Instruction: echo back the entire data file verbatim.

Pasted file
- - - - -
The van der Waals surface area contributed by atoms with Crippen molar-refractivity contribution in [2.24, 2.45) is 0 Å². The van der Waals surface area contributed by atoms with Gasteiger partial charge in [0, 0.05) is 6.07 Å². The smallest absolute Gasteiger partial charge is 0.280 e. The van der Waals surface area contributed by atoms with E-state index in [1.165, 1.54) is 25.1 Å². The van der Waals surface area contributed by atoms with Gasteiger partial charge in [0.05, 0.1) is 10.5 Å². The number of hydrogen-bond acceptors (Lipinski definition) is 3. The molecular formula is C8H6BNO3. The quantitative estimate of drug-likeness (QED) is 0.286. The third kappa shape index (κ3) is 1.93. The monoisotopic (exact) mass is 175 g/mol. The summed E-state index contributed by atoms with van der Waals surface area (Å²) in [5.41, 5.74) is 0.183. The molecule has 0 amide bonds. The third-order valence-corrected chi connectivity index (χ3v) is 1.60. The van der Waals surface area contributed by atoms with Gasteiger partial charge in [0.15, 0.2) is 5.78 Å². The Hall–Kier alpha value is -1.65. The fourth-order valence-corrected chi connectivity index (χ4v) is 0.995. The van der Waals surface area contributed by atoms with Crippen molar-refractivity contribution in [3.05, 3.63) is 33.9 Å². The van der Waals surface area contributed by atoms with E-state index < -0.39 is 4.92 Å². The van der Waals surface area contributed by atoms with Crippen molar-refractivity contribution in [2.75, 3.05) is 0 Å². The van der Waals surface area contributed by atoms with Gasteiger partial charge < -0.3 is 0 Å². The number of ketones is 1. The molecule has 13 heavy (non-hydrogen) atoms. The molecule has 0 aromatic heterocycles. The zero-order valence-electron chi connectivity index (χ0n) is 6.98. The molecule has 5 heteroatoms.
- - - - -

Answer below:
The van der Waals surface area contributed by atoms with Crippen molar-refractivity contribution in [2.24, 2.45) is 0 Å². The van der Waals surface area contributed by atoms with Gasteiger partial charge in [0, 0.05) is 6.07 Å². The smallest absolute Gasteiger partial charge is 0.280 e. The van der Waals surface area contributed by atoms with E-state index in [1.165, 1.54) is 25.1 Å². The van der Waals surface area contributed by atoms with Gasteiger partial charge in [0.05, 0.1) is 10.5 Å². The number of hydrogen-bond acceptors (Lipinski definition) is 3. The molecular formula is C8H6BNO3. The quantitative estimate of drug-likeness (QED) is 0.286. The third kappa shape index (κ3) is 1.93. The monoisotopic (exact) mass is 175 g/mol. The summed E-state index contributed by atoms with van der Waals surface area (Å²) in [5.41, 5.74) is 0.183. The molecule has 0 amide bonds. The third-order valence-corrected chi connectivity index (χ3v) is 1.60. The van der Waals surface area contributed by atoms with Gasteiger partial charge in [0.15, 0.2) is 5.78 Å². The Hall–Kier alpha value is -1.65. The fourth-order valence-corrected chi connectivity index (χ4v) is 0.995. The van der Waals surface area contributed by atoms with Crippen molar-refractivity contribution in [3.05, 3.63) is 33.9 Å². The van der Waals surface area contributed by atoms with E-state index < -0.39 is 4.92 Å². The van der Waals surface area contributed by atoms with Crippen molar-refractivity contribution in [2.75, 3.05) is 0 Å². The van der Waals surface area contributed by atoms with Gasteiger partial charge < -0.3 is 0 Å². The number of ketones is 1. The molecule has 13 heavy (non-hydrogen) atoms. The molecule has 0 aromatic heterocycles. The zero-order valence-electron chi connectivity index (χ0n) is 6.98. The molecule has 5 heteroatoms.